I love things that make my dental life easier. The Optragate by Ivoclar is one of them. What is it? It’s sort of like a rubber dam with a big opening in the middle and a built-in flexible frame. It simply retracts the lips and cheeks with a very comfortable non-latex “o-ring” of sorts. It also helps the patient stay open. They are one-time use / disposable.
It’s wonderful for anterior work of any kind, giving you a wide-open access and view. I also like it for those full-arch preps. My assistant doesn’t have to worry about doing any retraction. She can focus on suction and keeping my mirror clear.
One thing that the Optragate is really handy for is taking full-arch impressions. I’m sure you’ve struggled with getting a full-arch tray in quickly and “cleanly.” By cleanly, I mean not smearing half the impression material on the patient’s face on the way in. You end up with drags and voids, as a result, not to mention a mess on the patient’s face. Even if your assistant tries to retract the patient’s lips, it just never works out very well. It’s still a mess, and you wait and hope the impression comes out OK.
This technique is especially awesome with patients who have facial hair (mustaches / beards). Have you ever dealt with VPS impression material in a big bushy mustache? Ugh!
With the Optragate in place, you can literally insert a full-arch impression with one hand, unimpeded. It goes in straight without bumping into the lips or cheeks. It’s a one-person, one-handed operation. And, then you can seat it vertically over the teeth / preps, preventing drags and voids.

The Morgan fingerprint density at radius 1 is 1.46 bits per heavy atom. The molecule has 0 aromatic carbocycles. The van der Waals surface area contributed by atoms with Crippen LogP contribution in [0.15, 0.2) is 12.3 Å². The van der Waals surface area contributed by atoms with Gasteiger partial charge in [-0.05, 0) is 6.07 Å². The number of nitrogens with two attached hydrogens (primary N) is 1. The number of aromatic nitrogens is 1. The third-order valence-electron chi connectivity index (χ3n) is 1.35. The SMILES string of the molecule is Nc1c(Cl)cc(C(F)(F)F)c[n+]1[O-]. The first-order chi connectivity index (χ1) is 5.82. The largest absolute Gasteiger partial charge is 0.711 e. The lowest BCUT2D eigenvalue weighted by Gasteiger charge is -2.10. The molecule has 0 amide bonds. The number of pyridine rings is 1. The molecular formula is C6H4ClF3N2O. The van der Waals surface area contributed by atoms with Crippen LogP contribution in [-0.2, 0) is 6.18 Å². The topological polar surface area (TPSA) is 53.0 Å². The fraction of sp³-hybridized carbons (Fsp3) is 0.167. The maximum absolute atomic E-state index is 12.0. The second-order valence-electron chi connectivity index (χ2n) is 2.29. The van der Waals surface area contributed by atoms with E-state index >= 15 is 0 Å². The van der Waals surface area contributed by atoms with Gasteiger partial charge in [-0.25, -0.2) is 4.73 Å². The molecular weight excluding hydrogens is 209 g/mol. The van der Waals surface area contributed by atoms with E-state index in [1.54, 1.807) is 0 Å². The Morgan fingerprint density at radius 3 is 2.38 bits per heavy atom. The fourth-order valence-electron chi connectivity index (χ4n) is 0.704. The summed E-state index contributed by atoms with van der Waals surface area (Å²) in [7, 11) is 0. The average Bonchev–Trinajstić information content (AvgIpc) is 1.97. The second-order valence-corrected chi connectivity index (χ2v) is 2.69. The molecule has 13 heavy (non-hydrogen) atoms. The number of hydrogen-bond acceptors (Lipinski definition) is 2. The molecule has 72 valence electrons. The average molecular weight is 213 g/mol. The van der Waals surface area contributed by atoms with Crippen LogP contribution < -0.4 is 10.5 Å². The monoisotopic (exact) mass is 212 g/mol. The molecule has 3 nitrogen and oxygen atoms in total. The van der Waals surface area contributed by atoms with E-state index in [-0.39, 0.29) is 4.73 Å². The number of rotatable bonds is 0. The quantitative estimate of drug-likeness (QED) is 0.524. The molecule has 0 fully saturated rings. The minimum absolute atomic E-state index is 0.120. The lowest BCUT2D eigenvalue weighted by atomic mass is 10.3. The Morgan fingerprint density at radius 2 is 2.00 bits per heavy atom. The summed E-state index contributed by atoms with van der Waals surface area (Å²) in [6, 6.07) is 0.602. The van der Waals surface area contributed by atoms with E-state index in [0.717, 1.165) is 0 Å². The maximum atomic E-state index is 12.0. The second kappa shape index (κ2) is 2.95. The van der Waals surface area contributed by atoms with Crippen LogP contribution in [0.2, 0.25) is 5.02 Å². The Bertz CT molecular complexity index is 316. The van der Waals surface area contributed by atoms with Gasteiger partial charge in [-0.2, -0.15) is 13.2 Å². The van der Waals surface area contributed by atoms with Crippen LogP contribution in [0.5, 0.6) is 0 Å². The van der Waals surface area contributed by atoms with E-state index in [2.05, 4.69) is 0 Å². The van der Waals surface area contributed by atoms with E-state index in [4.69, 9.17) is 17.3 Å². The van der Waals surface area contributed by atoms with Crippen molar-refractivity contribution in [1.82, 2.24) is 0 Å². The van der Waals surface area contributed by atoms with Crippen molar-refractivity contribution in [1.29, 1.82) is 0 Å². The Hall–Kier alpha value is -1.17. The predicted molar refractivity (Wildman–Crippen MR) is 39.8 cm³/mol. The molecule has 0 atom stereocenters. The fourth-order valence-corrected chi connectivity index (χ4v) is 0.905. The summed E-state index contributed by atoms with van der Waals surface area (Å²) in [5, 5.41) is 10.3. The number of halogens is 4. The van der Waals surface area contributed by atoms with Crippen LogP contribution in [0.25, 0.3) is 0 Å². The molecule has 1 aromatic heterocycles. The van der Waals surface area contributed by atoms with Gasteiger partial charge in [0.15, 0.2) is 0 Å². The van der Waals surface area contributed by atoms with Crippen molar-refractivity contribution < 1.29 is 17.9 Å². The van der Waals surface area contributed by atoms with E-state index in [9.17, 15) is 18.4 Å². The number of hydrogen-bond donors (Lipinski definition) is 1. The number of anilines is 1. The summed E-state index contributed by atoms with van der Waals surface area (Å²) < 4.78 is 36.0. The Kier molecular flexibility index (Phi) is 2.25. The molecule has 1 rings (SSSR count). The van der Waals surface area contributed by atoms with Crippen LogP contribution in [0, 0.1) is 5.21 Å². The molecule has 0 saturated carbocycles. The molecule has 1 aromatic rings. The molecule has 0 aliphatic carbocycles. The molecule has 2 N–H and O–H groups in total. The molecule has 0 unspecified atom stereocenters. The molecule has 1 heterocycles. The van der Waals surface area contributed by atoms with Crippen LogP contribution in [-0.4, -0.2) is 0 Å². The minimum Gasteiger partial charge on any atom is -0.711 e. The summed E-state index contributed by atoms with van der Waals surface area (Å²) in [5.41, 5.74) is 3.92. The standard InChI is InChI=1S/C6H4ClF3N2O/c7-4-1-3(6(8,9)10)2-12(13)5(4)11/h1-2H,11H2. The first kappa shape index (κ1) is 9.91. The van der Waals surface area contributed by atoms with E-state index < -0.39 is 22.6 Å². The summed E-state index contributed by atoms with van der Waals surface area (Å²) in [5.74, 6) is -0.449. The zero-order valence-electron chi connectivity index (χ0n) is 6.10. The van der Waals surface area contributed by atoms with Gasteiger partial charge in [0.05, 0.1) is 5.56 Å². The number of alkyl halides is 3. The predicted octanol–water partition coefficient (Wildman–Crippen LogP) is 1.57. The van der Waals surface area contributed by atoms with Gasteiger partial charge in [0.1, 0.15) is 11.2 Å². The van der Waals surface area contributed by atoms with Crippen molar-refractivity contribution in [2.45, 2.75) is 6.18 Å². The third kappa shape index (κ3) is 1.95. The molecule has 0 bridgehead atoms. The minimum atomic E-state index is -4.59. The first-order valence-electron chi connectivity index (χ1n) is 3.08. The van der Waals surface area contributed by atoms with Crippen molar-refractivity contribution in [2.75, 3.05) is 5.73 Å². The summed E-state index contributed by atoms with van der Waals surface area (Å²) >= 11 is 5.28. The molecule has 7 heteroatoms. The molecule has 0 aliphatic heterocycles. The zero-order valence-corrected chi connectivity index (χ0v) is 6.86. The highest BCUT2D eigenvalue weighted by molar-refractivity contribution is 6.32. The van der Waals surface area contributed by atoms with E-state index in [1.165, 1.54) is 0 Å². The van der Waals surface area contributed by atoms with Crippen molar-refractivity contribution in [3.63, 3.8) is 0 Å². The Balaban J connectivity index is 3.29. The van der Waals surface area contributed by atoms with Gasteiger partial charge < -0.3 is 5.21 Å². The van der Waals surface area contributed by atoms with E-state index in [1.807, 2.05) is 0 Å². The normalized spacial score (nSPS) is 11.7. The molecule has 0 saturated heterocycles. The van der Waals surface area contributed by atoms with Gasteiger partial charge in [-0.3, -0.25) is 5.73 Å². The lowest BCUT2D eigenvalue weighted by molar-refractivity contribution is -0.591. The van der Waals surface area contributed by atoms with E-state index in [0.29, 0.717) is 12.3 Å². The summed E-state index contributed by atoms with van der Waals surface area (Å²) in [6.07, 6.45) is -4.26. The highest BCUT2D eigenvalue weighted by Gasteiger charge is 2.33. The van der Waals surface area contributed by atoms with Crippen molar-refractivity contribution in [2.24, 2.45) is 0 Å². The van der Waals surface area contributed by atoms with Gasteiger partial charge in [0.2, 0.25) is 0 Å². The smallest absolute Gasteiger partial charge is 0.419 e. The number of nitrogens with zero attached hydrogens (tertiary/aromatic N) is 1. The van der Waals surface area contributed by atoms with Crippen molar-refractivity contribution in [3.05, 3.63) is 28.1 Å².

Just today I used an Optragate to take an anterior triple-tray impression for two prepped central incisors. It’s is flexible enough that the patient can close all the way into maximum intercuspation. But, the patient would probably get tired. So, I leave the Optragate in place while I cleanly insert the loaded triple-tray. I have the patient close as usual. Then I slip the Optragate out easily, leaving the impression in place.
Another great time to use an Optragate is cementing several units of porcelain to a full arch of porcelain. Again… no fumbling trying to hold the lips and cheeks out of the way while you’re simultaneously trying to visualize the target tooth and hold onto the restoration as it’s put to place. With the Optragate, it’s easy and stress-free.
What about when dealing with dental implant hardware? Trying to retract lips while placing implant abutments and using implant wrenches is a big PITA. The Optragate comes to the rescue here, too! When you have unhindered access and visibility, stress goes down.
I also use the Optragate while bonding orthodontic brackets. I’m sure you’ll find some great uses for it, too.
For posterior quadrant restorative work, I like to use the amazing Isolite. Click here to read the Dental Warrior’s review of the Isolite.
The Optragate comes in three sizes: Pedo, Adult-small, and Adult-regular. I use the small size for most women patients and some men. The “regular” is really for large mouths. It’s very comfortable for most patients and does not induce a gag reflex. It reduces stress on the dentist and assistant. For that matter, I think it reduces the patient’s stress, too. Today, I had a patient request it!
Bottom line: They cost about $1.18 each. Well worth it! I believe they are available from most of the major dental suppliers.
The Dental Warrior recommends the Optragate to his brothers and sisters in arms. Give it a try! You and your assistant will like it!